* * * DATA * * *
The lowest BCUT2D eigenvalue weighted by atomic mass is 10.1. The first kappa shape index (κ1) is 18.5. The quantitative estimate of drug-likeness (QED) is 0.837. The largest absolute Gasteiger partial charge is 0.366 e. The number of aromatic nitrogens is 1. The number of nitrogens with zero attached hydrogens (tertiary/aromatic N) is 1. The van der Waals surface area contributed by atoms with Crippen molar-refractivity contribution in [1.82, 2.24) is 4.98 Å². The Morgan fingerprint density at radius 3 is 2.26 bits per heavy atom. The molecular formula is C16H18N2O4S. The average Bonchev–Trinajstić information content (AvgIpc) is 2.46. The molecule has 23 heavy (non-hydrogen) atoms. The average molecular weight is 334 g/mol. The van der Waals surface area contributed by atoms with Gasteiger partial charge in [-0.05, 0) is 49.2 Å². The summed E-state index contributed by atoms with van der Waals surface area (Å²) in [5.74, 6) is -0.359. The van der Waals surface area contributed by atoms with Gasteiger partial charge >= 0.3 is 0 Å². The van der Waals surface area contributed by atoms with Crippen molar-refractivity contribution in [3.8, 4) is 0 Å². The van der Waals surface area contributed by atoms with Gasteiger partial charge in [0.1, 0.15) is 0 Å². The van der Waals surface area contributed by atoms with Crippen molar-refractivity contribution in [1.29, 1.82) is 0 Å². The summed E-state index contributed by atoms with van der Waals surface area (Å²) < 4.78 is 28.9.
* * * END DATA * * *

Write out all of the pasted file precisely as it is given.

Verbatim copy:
The lowest BCUT2D eigenvalue weighted by atomic mass is 10.1. The first kappa shape index (κ1) is 18.5. The quantitative estimate of drug-likeness (QED) is 0.837. The largest absolute Gasteiger partial charge is 0.366 e. The number of aromatic nitrogens is 1. The number of nitrogens with zero attached hydrogens (tertiary/aromatic N) is 1. The van der Waals surface area contributed by atoms with Crippen molar-refractivity contribution in [1.82, 2.24) is 4.98 Å². The Morgan fingerprint density at radius 3 is 2.26 bits per heavy atom. The molecular formula is C16H18N2O4S. The average Bonchev–Trinajstić information content (AvgIpc) is 2.46. The molecule has 23 heavy (non-hydrogen) atoms. The average molecular weight is 334 g/mol. The van der Waals surface area contributed by atoms with Gasteiger partial charge in [-0.05, 0) is 49.2 Å². The summed E-state index contributed by atoms with van der Waals surface area (Å²) in [5.74, 6) is -0.359. The van der Waals surface area contributed by atoms with Gasteiger partial charge >= 0.3 is 0 Å². The van der Waals surface area contributed by atoms with Crippen molar-refractivity contribution in [3.8, 4) is 0 Å². The van der Waals surface area contributed by atoms with Gasteiger partial charge in [0.1, 0.15) is 0 Å². The van der Waals surface area contributed by atoms with Crippen molar-refractivity contribution in [1.29, 1.82) is 0 Å². The summed E-state index contributed by atoms with van der Waals surface area (Å²) < 4.78 is 28.9.